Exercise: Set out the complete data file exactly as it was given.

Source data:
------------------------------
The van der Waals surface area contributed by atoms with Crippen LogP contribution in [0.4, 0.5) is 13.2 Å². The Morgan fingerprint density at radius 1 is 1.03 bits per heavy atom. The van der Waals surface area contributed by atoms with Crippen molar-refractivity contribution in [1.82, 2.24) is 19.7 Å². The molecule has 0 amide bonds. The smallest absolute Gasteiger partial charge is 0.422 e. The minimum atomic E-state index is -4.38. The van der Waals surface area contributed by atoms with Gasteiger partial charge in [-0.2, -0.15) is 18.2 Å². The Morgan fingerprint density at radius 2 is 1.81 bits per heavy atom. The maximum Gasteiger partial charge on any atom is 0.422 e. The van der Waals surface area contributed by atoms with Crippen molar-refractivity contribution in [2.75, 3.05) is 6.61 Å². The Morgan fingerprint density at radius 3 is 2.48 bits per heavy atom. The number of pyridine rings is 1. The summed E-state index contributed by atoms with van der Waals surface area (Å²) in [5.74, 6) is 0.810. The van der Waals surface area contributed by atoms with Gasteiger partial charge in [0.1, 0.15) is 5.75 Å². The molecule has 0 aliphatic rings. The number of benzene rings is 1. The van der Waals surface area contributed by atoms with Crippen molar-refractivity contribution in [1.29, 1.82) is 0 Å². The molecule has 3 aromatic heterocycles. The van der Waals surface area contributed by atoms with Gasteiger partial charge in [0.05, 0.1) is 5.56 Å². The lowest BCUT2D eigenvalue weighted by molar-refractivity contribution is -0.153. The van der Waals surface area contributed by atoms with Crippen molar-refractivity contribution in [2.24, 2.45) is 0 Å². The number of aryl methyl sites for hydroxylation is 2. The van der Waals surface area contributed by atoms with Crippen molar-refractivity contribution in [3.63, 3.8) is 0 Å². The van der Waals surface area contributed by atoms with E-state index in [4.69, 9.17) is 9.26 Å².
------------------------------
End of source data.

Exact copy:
The van der Waals surface area contributed by atoms with Crippen LogP contribution in [0.4, 0.5) is 13.2 Å². The Morgan fingerprint density at radius 1 is 1.03 bits per heavy atom. The van der Waals surface area contributed by atoms with Crippen molar-refractivity contribution in [1.82, 2.24) is 19.7 Å². The molecule has 0 amide bonds. The smallest absolute Gasteiger partial charge is 0.422 e. The minimum atomic E-state index is -4.38. The van der Waals surface area contributed by atoms with Gasteiger partial charge in [-0.2, -0.15) is 18.2 Å². The Morgan fingerprint density at radius 2 is 1.81 bits per heavy atom. The maximum Gasteiger partial charge on any atom is 0.422 e. The van der Waals surface area contributed by atoms with Crippen molar-refractivity contribution in [2.75, 3.05) is 6.61 Å². The Morgan fingerprint density at radius 3 is 2.48 bits per heavy atom. The number of pyridine rings is 1. The summed E-state index contributed by atoms with van der Waals surface area (Å²) in [5.74, 6) is 0.810. The van der Waals surface area contributed by atoms with Gasteiger partial charge in [0.1, 0.15) is 5.75 Å². The molecule has 0 aliphatic rings. The number of benzene rings is 1. The van der Waals surface area contributed by atoms with Crippen molar-refractivity contribution in [1.29, 1.82) is 0 Å². The molecule has 3 aromatic heterocycles. The van der Waals surface area contributed by atoms with Gasteiger partial charge in [0.05, 0.1) is 5.56 Å². The lowest BCUT2D eigenvalue weighted by molar-refractivity contribution is -0.153. The van der Waals surface area contributed by atoms with Crippen molar-refractivity contribution in [2.24, 2.45) is 0 Å². The number of aryl methyl sites for hydroxylation is 2. The van der Waals surface area contributed by atoms with Crippen molar-refractivity contribution in [3.63, 3.8) is 0 Å². The van der Waals surface area contributed by atoms with E-state index in [4.69, 9.17) is 9.26 Å².